Document Type

Article

Publication Date

October 2011

Abstract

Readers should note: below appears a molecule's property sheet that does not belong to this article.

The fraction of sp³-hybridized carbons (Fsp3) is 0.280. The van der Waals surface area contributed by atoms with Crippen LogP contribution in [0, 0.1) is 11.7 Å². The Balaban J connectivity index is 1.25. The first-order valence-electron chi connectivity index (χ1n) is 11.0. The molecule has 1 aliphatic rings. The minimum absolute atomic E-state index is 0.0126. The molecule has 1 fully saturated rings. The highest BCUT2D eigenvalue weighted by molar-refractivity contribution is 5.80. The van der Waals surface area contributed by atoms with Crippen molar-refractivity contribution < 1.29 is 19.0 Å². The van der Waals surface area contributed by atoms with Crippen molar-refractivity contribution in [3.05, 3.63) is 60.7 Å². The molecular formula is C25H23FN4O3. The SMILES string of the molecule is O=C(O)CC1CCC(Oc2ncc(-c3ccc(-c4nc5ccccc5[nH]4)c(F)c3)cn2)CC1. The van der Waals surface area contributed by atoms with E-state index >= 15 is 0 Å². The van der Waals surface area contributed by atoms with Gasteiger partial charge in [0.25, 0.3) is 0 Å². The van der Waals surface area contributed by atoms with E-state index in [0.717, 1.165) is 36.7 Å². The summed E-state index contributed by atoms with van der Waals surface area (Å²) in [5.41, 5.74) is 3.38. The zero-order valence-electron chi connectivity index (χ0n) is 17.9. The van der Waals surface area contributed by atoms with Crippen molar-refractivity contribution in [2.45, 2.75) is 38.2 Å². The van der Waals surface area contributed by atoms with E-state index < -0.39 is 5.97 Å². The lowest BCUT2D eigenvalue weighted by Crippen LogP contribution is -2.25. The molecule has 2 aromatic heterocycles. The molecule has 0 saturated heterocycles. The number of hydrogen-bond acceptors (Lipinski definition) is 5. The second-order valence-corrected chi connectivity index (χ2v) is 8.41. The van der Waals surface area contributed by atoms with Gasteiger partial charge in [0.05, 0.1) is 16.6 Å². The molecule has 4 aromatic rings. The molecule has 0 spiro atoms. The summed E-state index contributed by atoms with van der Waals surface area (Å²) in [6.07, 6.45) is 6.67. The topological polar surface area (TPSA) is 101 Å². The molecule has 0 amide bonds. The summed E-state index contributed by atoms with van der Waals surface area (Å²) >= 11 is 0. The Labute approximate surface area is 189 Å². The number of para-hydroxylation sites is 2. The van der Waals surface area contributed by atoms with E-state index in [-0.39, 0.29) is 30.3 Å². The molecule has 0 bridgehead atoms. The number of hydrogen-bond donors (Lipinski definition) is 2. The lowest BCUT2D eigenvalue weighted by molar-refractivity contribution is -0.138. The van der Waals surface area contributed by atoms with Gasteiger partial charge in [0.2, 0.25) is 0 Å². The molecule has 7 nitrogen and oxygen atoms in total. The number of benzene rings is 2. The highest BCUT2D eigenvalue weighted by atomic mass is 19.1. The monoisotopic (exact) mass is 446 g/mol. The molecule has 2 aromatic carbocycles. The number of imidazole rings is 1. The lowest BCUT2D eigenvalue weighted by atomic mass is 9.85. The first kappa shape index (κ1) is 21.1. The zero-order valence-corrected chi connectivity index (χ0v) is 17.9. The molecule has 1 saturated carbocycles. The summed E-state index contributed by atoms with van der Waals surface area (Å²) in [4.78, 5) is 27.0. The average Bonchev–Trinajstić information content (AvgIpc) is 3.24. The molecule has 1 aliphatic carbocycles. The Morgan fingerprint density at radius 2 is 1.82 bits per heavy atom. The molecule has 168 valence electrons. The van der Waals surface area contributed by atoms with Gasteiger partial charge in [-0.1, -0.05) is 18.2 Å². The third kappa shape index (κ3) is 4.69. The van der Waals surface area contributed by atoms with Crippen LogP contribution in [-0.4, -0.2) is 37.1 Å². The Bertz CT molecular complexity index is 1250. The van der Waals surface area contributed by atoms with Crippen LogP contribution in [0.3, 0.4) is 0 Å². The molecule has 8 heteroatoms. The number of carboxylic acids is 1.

This article considers four myths about the history of civil rights activism, taht have tended to cloud assessments about current current civil rights law and its potential future directions. I argue that correcting those myths can help illunundile promising paths for the future. In each instance, alternative historical narrative routes for further development of core principles of civil rights law, including further theoretical and practical work to pursue long-standing concepts of structural discrimination, the promise of experimentalist approaches to regulation and enforcement, increased interdisciplinary colaboration between law and other social science fields, and more focus on matters of economic inequality and other forms of inequitable resource disiribution that both class and race components. All of these reflect central hut unfinished goals of the civil rights movement throughout its long history stretching back into the nineteenth century.

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